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Ag Disaster Bill Faces Storm of Opposition

Election year politics create interesting equation for including drought relief with hurricane emergency bill. Jacqui Fatka

If it weren't for the hurricanes, farm senators may not have had the window of opportunity to push for agricultural disaster relief for ranchers and farmers in addition to Florida's agricultural producers. Last week the Senate was successful in attaching an amendment to the FY05 Homeland Security appropriations bill that provides $2.9 billion in emergency assistance.

The package includes $2.5 billion in assistance to crop producers through the Crop Disaster Program, $475 million to livestock producers through the Livestock Assistance Program, and $20 million for the Tree Assistance Program. The provision passed allows producers to choose compensation for either their 2003 or 2004 crop year, says Sen. Tom Daschle, D-S.D., in a floor speech.

Conservatives look for offsets

On Monday, 23 farm groups including the National Farmers Union and the American Farm Bureau Federation asked the homeland security appropriations subcommittee members to support the aid. House Republicans and the White House say it will be hard to support the measure, which has passed the Senate, without finding money to offset the budget. With a growing budget deficit, House leaders say the only way to approve the measure is to reduce ag spending.

Appropriators are eyeing offset solutions by cutting 2002 Farm Bill expenditures, while farm senators oppose that approach. Sen. Tom Harkin, D-Iowa, says, that agriculture is already making its contribution to fiscal responsibility.

The most recent Congressional Budget Office estimates show the commodity programs costing some $16 billion less in fiscal 2003-05 than was originally expected when the Farm Bill was written. In spite of these lower costs, President Bush's budget calls for cutting some $1.2 billion from Farm Bill programs in fiscal 2005 alone in order to fund the agriculture appropriations bill, and in turn to slash those appropriations by more than 8% compared to 2004.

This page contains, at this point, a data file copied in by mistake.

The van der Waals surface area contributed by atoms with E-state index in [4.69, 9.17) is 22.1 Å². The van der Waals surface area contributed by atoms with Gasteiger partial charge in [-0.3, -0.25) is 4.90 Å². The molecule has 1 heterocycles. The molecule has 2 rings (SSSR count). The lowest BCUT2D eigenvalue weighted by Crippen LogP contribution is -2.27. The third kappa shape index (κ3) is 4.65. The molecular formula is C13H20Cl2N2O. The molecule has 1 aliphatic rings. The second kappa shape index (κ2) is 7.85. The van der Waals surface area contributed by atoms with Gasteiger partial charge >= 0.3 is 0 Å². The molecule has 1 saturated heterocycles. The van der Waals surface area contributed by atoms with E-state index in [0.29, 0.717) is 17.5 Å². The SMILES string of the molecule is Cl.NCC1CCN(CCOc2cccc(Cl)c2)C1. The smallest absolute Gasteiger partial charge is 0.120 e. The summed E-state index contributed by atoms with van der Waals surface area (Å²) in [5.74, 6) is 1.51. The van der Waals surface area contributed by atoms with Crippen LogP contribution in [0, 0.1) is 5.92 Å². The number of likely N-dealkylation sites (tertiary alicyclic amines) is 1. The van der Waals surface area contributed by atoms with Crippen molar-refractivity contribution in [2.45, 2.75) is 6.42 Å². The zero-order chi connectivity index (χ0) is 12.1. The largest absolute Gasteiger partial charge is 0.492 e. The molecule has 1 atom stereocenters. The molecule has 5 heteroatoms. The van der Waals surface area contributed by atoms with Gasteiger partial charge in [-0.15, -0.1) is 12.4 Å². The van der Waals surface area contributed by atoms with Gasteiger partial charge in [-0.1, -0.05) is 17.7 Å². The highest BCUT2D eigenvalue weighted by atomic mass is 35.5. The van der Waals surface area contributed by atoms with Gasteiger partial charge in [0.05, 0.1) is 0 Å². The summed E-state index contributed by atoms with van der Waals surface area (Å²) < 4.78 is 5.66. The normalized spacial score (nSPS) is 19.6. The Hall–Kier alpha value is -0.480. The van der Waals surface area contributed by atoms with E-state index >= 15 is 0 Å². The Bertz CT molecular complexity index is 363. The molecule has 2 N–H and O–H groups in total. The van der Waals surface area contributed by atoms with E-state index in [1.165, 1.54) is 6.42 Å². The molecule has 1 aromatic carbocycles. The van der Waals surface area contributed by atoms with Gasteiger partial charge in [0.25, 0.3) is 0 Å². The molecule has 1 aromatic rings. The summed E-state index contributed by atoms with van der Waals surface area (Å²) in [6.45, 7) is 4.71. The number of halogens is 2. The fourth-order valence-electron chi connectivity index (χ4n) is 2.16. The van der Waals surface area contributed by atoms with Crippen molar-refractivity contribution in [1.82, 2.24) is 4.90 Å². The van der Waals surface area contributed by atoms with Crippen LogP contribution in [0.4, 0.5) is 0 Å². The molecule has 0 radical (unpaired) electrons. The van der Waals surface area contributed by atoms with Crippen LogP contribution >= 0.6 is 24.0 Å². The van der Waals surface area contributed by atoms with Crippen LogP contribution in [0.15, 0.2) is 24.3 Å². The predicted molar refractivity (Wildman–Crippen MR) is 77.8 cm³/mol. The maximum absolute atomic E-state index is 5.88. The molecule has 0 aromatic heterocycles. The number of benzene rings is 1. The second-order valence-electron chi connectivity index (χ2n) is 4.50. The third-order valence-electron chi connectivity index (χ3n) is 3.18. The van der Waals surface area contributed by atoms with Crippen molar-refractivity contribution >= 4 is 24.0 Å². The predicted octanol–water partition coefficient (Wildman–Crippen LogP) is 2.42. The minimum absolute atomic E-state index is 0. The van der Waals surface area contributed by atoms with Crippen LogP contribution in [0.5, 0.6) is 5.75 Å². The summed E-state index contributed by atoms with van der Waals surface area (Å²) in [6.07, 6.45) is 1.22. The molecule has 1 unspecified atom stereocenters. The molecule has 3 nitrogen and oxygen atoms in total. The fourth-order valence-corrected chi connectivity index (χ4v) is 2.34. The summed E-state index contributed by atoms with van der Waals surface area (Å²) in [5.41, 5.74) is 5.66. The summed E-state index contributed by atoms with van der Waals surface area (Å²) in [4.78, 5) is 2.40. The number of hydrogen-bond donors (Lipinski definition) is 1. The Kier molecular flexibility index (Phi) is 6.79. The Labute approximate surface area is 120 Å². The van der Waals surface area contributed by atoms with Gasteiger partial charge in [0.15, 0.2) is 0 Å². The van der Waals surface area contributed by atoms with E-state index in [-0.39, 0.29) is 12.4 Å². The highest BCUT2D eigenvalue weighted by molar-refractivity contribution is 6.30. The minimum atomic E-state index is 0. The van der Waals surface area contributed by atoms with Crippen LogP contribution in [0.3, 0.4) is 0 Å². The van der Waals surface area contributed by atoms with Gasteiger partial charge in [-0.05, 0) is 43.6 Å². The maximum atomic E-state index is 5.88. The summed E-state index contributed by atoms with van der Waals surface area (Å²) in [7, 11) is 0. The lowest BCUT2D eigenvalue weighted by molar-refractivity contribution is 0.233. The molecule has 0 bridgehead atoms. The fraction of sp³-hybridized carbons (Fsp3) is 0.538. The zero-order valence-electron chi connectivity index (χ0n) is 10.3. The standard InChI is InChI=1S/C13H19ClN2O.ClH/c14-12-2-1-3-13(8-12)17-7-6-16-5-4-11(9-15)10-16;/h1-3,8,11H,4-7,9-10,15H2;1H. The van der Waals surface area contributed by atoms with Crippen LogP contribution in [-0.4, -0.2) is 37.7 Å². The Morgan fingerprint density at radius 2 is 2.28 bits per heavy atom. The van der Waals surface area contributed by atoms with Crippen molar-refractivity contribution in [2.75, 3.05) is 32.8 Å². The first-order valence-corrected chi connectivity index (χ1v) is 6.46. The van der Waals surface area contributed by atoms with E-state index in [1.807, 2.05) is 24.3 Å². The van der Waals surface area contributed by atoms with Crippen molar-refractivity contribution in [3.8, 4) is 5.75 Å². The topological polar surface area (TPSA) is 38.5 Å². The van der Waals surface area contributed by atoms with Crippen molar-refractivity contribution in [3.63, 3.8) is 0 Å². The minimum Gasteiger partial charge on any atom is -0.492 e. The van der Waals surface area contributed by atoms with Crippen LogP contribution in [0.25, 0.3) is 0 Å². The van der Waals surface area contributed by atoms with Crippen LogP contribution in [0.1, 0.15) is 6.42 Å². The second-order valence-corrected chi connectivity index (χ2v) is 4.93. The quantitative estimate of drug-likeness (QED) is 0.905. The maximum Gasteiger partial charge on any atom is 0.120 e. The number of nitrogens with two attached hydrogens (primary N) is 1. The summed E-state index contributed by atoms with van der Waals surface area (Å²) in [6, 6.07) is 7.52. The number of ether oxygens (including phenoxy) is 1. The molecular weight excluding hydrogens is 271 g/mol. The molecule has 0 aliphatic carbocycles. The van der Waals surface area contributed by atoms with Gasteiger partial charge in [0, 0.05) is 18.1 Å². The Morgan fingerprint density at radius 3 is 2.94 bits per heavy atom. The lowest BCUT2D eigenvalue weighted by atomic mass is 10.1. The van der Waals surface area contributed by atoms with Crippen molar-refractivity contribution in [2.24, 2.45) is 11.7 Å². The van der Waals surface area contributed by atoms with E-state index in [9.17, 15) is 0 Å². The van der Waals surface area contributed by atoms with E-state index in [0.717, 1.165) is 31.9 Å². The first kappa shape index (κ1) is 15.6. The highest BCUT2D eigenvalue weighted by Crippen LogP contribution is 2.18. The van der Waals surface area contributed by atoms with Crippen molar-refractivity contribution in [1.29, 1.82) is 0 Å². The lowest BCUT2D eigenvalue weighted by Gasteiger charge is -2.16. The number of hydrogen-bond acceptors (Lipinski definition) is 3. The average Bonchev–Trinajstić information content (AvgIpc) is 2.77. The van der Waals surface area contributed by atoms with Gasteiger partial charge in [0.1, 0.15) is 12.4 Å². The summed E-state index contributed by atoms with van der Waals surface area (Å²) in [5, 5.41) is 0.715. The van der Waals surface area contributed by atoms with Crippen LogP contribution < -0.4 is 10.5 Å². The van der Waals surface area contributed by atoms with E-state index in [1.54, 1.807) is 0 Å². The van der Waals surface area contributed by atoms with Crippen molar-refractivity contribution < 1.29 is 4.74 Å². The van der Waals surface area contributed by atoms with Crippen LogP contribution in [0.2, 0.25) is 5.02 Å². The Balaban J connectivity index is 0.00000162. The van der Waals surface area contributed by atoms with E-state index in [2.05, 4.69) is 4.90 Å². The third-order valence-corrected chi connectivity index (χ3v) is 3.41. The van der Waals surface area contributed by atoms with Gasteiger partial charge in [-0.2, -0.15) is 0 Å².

The power of two

The White House and House of Representatives are weighing the benefits of passing the bill for farm states. Florida is a given, with its key electoral votes for the presidential election, in addition to the President's brother being the governor.

"This is big politics," says National Corn Growers Association (NCGA) Vice President of Public Policy John Doggett. "We're not as concerned that they're doing something this year, but that they didn't do anything last year," Doggett adds. You shouldn't be better off having a complete disaster, like a hurricane, in an election year, than with disaster levels at 35% at any other time. He says, "Folks need to have the ability to take care of what they need to take care of without having to worry if it's a year divisible by two."

NCGA is advocating legislation, Companion Disaster Assistance Program (CDAP) that takes the politics out of delivering disaster assistance to producers who suffer significant yield losses and multiple-year shallow losses. The bill strengthens producers' ability to purchase higher levels of federally subsidized crop insurance.

Timeline rundown

Doggett predicts the President's signature within the end of the week on the disaster funding. But whether agricultural relief will make it pass the chopping block will likely unfold today. This must-pass legislation is important. But if Congress can pass this disaster bill in two weeks, why is legislation that works for farmers and taxpayers still not done after two

TAGS: Livestock
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